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Antigua and Barbuda’s New Policy on Diplomatic Passports Shows Commitment to Increasing Transparency
February 9, 2017 - Antigua and Barbuda
In an effort to increase the level of transparency, accountability and legitimacy of diplomatic appointments, the Prime Minister of Antigua and Barbuda Gaston Browne announced that the country’s Cabinet had approved on February 4 a new policy on diplomatic and official passports.
The announcement clarifies who will carry a diplomatic or official passport, the criteria for appointing non-national Ambassadors-at-Large, Special Envoys and Honorary Consuls as well states a commitment to terminate the diplomatic passports of anyone who is found to be foul of the law. The new policy also commits to releasing a list of all holders of Antigua and Barbuda diplomatic and official passports to those countries with which it has formal diplomatic relations and to table an annual list of holders of diplomatic passports that will be shared publicly.
Below are some of the key excerpts of the announcement:
In keeping with its international obligations, and conscious of the importance of preserving the integrity, standing and value of diplomatic and official passports of Antigua and Barbuda, in March 2017 when new electronic passports, containing biometric data, will be ready for issue, the government will recall all existing diplomatic and official passports, except those held by (i) the Governor-General and spouse, (ii) the Prime Minister and spouse, (iii) Ministers of the Government and spouses, (iv) diplomats accredited by formal agreement to other states and international and regional organizations, and their spouses and dependent children.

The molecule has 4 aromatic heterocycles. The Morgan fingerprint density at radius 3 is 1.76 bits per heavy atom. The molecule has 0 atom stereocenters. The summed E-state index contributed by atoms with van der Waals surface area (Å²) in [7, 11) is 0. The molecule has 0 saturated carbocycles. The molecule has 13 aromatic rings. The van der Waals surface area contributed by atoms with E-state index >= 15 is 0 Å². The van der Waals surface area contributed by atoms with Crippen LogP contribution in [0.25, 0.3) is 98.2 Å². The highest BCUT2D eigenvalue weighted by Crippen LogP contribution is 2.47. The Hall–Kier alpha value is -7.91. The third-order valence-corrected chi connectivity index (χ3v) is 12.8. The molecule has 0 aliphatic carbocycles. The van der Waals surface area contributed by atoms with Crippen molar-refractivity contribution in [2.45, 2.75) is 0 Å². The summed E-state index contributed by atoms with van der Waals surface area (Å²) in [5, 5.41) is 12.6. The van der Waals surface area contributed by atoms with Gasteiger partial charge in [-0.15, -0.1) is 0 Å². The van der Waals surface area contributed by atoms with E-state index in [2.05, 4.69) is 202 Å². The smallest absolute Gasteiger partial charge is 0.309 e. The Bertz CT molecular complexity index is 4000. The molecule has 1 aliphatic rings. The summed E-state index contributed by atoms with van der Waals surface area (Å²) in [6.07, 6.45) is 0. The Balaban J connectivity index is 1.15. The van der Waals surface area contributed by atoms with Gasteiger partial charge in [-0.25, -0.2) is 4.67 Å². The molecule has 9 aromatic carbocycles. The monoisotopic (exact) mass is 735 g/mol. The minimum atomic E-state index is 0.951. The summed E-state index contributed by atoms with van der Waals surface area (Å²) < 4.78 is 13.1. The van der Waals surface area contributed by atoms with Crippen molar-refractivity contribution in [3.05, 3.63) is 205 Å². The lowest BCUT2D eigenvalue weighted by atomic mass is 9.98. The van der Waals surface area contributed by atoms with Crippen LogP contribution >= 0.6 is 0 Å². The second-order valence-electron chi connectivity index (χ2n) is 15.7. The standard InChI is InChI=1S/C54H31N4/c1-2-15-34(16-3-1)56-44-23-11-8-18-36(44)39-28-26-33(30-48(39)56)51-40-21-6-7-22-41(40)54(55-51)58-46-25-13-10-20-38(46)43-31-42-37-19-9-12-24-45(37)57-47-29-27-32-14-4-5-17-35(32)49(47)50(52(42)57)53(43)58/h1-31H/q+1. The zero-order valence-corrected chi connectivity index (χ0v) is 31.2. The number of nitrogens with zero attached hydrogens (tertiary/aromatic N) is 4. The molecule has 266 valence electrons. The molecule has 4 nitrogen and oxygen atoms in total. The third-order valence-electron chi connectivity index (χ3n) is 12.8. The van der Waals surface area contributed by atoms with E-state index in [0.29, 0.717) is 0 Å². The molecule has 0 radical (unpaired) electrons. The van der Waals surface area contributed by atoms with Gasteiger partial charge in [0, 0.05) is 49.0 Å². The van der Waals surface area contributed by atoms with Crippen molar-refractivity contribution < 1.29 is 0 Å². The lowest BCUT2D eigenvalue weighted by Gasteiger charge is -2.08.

Thereafter, diplomatic and official passports will be issued and monitored in accordance with the following guidelines:
Categories of entitlement for Diplomatic Passports
(a) Governor-General and spouse;
(b) Governor General’s Deputy and spouse;
(c) Prime Minister and spouse;
(d) Cabinet Ministers and spouses;
(e) President of the Senate and spouse
(f) Speaker of the House of Representatives and spouses;
(g) Leader of the Opposition and spouse
(h) Permanent Secretary in the Ministry of Foreign Affairs and spouse;
(i) Ambassadors, High Commissioners, and officers of diplomatic rank, Attachés, and Consular Officers serving the Government in accredited countries and international and regional organizations abroad, and their spouses;
(j) Persons appointed as “Ambassadors at Large” or “Special Envoys” for particular missions abroad on a mission of a diplomatic character with other governments or international organizations or, generally in the furtherance of the objectives of the state, to bring added value to our bilateral and international relations;
(k) Children of a person to whom a passport has been issued under (i) above whose normal place of residence is with that person and who are traveling with that person or proceeding to join that person abroad.